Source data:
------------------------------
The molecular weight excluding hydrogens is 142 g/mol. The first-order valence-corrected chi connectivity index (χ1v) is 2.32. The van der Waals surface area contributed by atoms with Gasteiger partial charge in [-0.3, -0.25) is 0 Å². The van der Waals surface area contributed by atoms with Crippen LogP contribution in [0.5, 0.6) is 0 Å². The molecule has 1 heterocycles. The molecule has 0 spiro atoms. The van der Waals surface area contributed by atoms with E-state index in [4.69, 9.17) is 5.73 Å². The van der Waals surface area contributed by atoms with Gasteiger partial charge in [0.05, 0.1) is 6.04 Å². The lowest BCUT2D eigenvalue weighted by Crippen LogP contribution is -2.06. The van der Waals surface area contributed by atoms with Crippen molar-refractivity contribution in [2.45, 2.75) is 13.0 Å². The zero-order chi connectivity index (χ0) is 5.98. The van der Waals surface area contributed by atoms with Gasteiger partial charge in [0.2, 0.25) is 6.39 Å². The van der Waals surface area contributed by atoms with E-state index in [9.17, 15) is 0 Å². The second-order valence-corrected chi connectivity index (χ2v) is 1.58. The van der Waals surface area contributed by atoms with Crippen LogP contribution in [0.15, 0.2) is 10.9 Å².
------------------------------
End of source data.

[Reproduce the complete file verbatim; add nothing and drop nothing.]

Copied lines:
The molecular weight excluding hydrogens is 142 g/mol. The first-order valence-corrected chi connectivity index (χ1v) is 2.32. The van der Waals surface area contributed by atoms with Gasteiger partial charge in [-0.3, -0.25) is 0 Å². The van der Waals surface area contributed by atoms with Crippen LogP contribution in [0.5, 0.6) is 0 Å². The molecule has 1 heterocycles. The molecule has 0 spiro atoms. The van der Waals surface area contributed by atoms with E-state index in [4.69, 9.17) is 5.73 Å². The van der Waals surface area contributed by atoms with Gasteiger partial charge in [0.05, 0.1) is 6.04 Å². The lowest BCUT2D eigenvalue weighted by Crippen LogP contribution is -2.06. The van der Waals surface area contributed by atoms with Crippen molar-refractivity contribution in [2.45, 2.75) is 13.0 Å². The zero-order chi connectivity index (χ0) is 5.98. The van der Waals surface area contributed by atoms with Gasteiger partial charge in [0.2, 0.25) is 6.39 Å². The van der Waals surface area contributed by atoms with E-state index in [9.17, 15) is 0 Å². The second-order valence-corrected chi connectivity index (χ2v) is 1.58. The van der Waals surface area contributed by atoms with Crippen LogP contribution in [0.15, 0.2) is 10.9 Å².